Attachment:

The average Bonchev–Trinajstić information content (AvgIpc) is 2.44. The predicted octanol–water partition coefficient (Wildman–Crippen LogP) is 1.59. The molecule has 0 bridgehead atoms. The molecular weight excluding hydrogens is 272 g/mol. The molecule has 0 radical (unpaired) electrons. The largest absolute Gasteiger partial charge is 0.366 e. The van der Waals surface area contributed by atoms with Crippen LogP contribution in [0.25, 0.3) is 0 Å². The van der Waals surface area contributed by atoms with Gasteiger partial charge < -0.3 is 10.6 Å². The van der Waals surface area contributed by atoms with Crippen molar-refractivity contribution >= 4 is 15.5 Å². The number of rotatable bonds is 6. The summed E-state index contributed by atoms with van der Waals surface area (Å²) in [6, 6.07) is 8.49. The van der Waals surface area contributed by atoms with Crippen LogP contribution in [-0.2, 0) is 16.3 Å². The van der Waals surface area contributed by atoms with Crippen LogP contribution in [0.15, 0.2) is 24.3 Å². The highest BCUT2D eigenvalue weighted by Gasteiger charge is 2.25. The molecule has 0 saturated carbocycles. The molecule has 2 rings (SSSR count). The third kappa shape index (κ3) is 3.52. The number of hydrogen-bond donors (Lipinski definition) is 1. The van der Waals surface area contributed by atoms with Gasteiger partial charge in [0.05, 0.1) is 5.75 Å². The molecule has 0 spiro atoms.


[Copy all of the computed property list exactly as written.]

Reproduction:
The average Bonchev–Trinajstić information content (AvgIpc) is 2.44. The predicted octanol–water partition coefficient (Wildman–Crippen LogP) is 1.59. The molecule has 0 bridgehead atoms. The molecular weight excluding hydrogens is 272 g/mol. The molecule has 0 radical (unpaired) electrons. The largest absolute Gasteiger partial charge is 0.366 e. The van der Waals surface area contributed by atoms with Crippen LogP contribution in [0.25, 0.3) is 0 Å². The van der Waals surface area contributed by atoms with Gasteiger partial charge < -0.3 is 10.6 Å². The van der Waals surface area contributed by atoms with Crippen molar-refractivity contribution >= 4 is 15.5 Å². The number of rotatable bonds is 6. The summed E-state index contributed by atoms with van der Waals surface area (Å²) in [6, 6.07) is 8.49. The van der Waals surface area contributed by atoms with Crippen LogP contribution in [-0.2, 0) is 16.3 Å². The van der Waals surface area contributed by atoms with Crippen LogP contribution in [0.15, 0.2) is 24.3 Å². The highest BCUT2D eigenvalue weighted by Gasteiger charge is 2.25. The molecule has 0 saturated carbocycles. The molecule has 2 rings (SSSR count). The third kappa shape index (κ3) is 3.52. The number of hydrogen-bond donors (Lipinski definition) is 1. The van der Waals surface area contributed by atoms with Gasteiger partial charge in [0.05, 0.1) is 5.75 Å². The molecule has 0 spiro atoms.